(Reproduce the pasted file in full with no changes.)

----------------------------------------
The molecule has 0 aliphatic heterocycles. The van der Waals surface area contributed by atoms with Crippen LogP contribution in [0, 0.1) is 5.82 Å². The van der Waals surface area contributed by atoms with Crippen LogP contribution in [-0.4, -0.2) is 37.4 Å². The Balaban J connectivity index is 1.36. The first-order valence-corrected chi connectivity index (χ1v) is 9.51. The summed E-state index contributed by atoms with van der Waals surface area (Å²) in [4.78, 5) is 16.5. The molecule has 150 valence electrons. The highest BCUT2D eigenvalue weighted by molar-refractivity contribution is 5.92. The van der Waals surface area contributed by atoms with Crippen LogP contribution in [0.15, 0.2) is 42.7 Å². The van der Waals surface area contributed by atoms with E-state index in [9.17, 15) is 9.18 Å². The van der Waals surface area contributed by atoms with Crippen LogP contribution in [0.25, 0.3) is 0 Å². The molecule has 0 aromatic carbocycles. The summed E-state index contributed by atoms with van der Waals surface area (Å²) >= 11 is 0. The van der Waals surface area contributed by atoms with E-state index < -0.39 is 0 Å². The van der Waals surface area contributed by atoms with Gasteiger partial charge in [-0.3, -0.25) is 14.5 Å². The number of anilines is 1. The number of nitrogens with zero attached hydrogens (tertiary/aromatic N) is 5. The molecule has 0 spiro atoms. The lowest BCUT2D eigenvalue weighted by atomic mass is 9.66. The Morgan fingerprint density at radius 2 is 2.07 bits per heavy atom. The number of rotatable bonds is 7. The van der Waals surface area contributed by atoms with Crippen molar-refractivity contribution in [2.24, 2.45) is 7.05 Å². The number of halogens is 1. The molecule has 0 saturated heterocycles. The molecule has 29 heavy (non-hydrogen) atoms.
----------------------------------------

The molecule has 0 aliphatic heterocycles. The van der Waals surface area contributed by atoms with Crippen LogP contribution in [0, 0.1) is 5.82 Å². The van der Waals surface area contributed by atoms with Crippen LogP contribution in [-0.4, -0.2) is 37.4 Å². The Balaban J connectivity index is 1.36. The first-order valence-corrected chi connectivity index (χ1v) is 9.51. The summed E-state index contributed by atoms with van der Waals surface area (Å²) in [4.78, 5) is 16.5. The molecule has 150 valence electrons. The highest BCUT2D eigenvalue weighted by molar-refractivity contribution is 5.92. The van der Waals surface area contributed by atoms with Crippen LogP contribution in [0.15, 0.2) is 42.7 Å². The van der Waals surface area contributed by atoms with E-state index in [9.17, 15) is 9.18 Å². The van der Waals surface area contributed by atoms with Crippen LogP contribution in [0.25, 0.3) is 0 Å². The molecule has 0 aromatic carbocycles. The summed E-state index contributed by atoms with van der Waals surface area (Å²) >= 11 is 0. The van der Waals surface area contributed by atoms with E-state index < -0.39 is 0 Å². The van der Waals surface area contributed by atoms with Gasteiger partial charge in [-0.3, -0.25) is 14.5 Å². The number of anilines is 1. The number of nitrogens with zero attached hydrogens (tertiary/aromatic N) is 5. The molecule has 0 spiro atoms. The lowest BCUT2D eigenvalue weighted by atomic mass is 9.66. The Morgan fingerprint density at radius 2 is 2.07 bits per heavy atom. The number of rotatable bonds is 7. The van der Waals surface area contributed by atoms with Crippen molar-refractivity contribution in [2.24, 2.45) is 7.05 Å². The number of halogens is 1. The molecule has 0 saturated heterocycles. The molecule has 29 heavy (non-hydrogen) atoms.